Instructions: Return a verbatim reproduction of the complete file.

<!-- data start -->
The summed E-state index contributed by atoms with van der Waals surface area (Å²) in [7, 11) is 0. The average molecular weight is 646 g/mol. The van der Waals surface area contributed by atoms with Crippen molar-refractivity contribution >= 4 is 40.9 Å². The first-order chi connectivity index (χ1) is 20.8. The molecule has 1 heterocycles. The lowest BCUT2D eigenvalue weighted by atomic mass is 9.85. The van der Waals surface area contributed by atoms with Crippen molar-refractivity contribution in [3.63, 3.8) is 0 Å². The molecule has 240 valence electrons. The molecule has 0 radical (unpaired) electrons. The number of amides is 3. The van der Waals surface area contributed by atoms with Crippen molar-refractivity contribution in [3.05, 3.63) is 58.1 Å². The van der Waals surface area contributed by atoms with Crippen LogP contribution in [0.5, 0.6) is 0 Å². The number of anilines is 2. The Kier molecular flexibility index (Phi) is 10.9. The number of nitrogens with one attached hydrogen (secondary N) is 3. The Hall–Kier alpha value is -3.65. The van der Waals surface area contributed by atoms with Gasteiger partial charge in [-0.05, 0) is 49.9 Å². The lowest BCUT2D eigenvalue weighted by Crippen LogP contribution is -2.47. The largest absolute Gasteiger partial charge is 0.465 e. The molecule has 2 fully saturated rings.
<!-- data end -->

The summed E-state index contributed by atoms with van der Waals surface area (Å²) in [7, 11) is 0. The average molecular weight is 646 g/mol. The van der Waals surface area contributed by atoms with Crippen molar-refractivity contribution >= 4 is 40.9 Å². The first-order chi connectivity index (χ1) is 20.8. The molecule has 1 heterocycles. The lowest BCUT2D eigenvalue weighted by atomic mass is 9.85. The van der Waals surface area contributed by atoms with Crippen molar-refractivity contribution in [3.63, 3.8) is 0 Å². The molecule has 240 valence electrons. The molecule has 0 radical (unpaired) electrons. The number of amides is 3. The van der Waals surface area contributed by atoms with Crippen molar-refractivity contribution in [3.05, 3.63) is 58.1 Å². The van der Waals surface area contributed by atoms with Crippen LogP contribution in [0.5, 0.6) is 0 Å². The number of anilines is 2. The Kier molecular flexibility index (Phi) is 10.9. The number of nitrogens with one attached hydrogen (secondary N) is 3. The Hall–Kier alpha value is -3.65. The van der Waals surface area contributed by atoms with Gasteiger partial charge in [-0.05, 0) is 49.9 Å². The lowest BCUT2D eigenvalue weighted by Crippen LogP contribution is -2.47. The largest absolute Gasteiger partial charge is 0.465 e. The molecule has 2 fully saturated rings.